Can I Roll My 401k Into a Self-Directed IRA?

Can I roll my 401k into a selfdirected IRA

The IRS imposes stringent restrictions on what can and cannot be invested in with your retirement accounts, including wine cellars, collectibles and life insurance plans as well as tangible alternative assets that do not meet certain purity standards like precious metals.

If you leave or retire, self-directed IRAs provide more investment options and flexibility than traditional investments.

What is a rollover?

Rollover is the process of moving money from one form of retirement account to another, usually when changing jobs or retiring early. They cash out their old employer-sponsored plan and transfer it over into an IRA they control – with IRS rules setting an aggressive 60-day deadline and possible taxes being charged if the process is incomplete properly.

Self-directed IRAs allow investors to invest in both traditional and alternative assets, including commercial real estate, promissory notes, private equity, cryptocurrency and more. This gives more options than what a brokerage firm or human advisor could provide; however, these assets tend to carry greater risk and less liquidity compared to stocks, ETFs or mutual funds.

Indirect rollovers are typically administered by an approved IRS direct-rollover provider such as STRATA Trust Company. To be considered an official provider, this custodian must either be a bank, trust company or licensed to manage IRAs by state and federal governments.

What is a direct rollover?

Direct rollover is the process of moving funds directly from your 401(k) into an IRA without paying taxes on distribution. Each year you may conduct one direct rollover.

Start by opening a traditional IRA at any institution of your choosing (bank or brokerage), then reach out to your former employer’s plan administrator to request a trustee-to-trustee transfer of your old 401(k). When completed, this transfer would mean never coming into physical possession of any funds transferred – thus avoiding the 20% early withdrawal penalty imposed by the IRS.

Failure to do so within 60 days could result in income taxes and penalties; otherwise, an indirect rollover into a self-directed IRA with an experienced custodian provides greater control of investment strategy as well as lower fees.

What is an indirect rollover?

An informed investor must understand their options when moving money between retirement accounts. There are two basic ways of rolling over assets – direct and indirect rollover – with different withholding and taxation implications attached to each method of transfer.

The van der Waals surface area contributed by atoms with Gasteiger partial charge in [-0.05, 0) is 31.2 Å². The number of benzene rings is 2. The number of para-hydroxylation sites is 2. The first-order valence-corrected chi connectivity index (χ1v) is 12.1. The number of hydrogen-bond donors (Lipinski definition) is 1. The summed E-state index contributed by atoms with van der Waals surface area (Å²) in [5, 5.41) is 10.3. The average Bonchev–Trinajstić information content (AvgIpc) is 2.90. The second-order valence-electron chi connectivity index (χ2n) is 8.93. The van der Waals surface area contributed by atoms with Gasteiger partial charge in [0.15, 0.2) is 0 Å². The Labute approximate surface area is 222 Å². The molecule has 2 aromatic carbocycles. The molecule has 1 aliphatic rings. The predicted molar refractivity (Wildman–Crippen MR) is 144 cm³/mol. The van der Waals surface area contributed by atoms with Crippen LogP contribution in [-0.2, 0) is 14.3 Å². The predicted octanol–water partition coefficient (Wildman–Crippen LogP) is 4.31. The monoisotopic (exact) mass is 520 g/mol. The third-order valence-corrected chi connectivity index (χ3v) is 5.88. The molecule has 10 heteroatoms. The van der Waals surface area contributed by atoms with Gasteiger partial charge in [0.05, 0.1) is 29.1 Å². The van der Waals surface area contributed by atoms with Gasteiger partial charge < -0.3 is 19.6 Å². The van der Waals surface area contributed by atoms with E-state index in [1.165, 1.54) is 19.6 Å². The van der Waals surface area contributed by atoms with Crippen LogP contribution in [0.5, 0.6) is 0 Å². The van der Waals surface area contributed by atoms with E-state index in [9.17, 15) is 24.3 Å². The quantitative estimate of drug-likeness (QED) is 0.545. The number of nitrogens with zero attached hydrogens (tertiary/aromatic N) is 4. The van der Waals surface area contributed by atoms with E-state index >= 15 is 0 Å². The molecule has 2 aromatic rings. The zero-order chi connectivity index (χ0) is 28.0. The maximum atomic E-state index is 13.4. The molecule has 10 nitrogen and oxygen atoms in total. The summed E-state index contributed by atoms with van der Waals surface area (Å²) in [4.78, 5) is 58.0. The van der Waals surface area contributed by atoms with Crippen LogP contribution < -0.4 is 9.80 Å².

Indirect rollovers require additional processes, including working through an intermediary. But indirect rollovers can help investors comply with IRS rules; for instance, moving your 401(k) funds from one employer plan into another will count as contributions and incur an extra 6% penalty until corrected in your taxes.

An indirect rollover allows greater investment flexibility within your self-directed IRA. Traditional 401(k) plans often restrict you to stocks, mutual funds and ETFs for investments; with an indirect rollover you have access to nontraditional assets like real estate and physical gold that tend to be much less liquid than more conventional securities.

What are the benefits of a self-directed IRA?

Self-directed IRAs (SDIRAs) provide investors with a wider selection of investment options than are typically available through regular retirement accounts, including real estate, precious metals, private equity investments, tax liens and startup investments.

Self-directed IRAs offer investors more control and choice with their retirement savings, but it is important to be familiar with their rules and regulations.

An SDIRA needs a custodian who oversees its assets and ensures all transactions comply with IRS regulations, usually a brokerage firm with experience handling SDIRAs is the ideal choice. Since SDIRA custodians do not allow financial advice, be sure to work with a knowledgeable investment advisor familiar with this type of account as it has certain restrictions as far as what kinds of investments it allows.


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